Back in mid-season, we bought a sampling of seeds from Kitazawa Seed. The Shunkyo (above, left) and Long Scarlet (above, right) radishes were timed to grow into the cool weather of fall. Both are meant to be spicy, but the extra spell of high temperatures increased their heat quotient.
The ever-reliable Cherry Belles were mixed in with some French Breakfast radishes.
Still harvesting: Potatoes, Pomodorini tomatoes, eggplant, summer squash, cucumbers, fennel, radishes, chard, kale, winter and salad greens.
All in: Delicata squash, Dragon Langerie dried beans.
Soon to come: Celeriac, leeks.
Beautiful! Were your radishes tough? I found the radishes I planted in August didn’t have that thin skin and a good crunch, possibly because I was unable to water them?
Those are so pretty. I had dinner at a friend’s the other night and she put out little radishes and sea salt – what a tasty combination. Somehow I can never seem to harvest them on time from my garden, I wait and wait and the next thing I know they’ve gotten huge and hot overnight. Maybe I’ll toss my old seeds into the garden and see what happens.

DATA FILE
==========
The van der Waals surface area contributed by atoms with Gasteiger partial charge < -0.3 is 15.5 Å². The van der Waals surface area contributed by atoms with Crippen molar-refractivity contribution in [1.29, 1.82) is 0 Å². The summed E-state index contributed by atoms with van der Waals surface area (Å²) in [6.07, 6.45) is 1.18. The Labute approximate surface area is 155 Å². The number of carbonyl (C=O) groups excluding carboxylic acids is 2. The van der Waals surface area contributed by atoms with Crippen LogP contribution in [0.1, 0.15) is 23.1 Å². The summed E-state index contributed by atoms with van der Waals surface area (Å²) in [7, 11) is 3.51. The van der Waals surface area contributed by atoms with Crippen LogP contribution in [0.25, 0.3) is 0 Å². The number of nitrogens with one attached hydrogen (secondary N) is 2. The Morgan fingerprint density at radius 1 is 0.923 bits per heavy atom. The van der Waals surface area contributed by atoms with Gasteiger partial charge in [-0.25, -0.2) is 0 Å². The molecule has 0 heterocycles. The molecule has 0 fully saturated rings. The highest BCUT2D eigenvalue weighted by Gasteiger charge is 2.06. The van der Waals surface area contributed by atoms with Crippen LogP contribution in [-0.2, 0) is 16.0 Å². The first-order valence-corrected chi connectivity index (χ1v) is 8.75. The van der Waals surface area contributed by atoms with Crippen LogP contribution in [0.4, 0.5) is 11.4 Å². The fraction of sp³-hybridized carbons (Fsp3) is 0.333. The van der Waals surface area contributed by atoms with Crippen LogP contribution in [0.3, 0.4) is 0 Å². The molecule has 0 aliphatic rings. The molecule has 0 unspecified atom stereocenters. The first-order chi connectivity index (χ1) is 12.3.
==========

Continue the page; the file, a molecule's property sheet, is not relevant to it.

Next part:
I think it’s the French(could be mistaken?) that slice their radishes thin and put on buttered bread.
I have grown Munchener Bier radishes. In Germany, you cut your radish(they get big) accordion style, but not all the way through. Salt,salt,salt. turn upside down and wait for 15 minutes. Don’t rinse! Peel off slice and eat with brown bread and have a good German beer. That’s the way my mama ate them, when she was a child.
Beautiful radish. If my radish become too “hot” I cook them and that mellows the flavor.
What beautiful radishes you have grown! I just love French breakfast radishes.
Always have to admire anyone who grows nice radishes. I rarely get good results – either they bolt on me or the bugs get them (seem to be a pest magnet).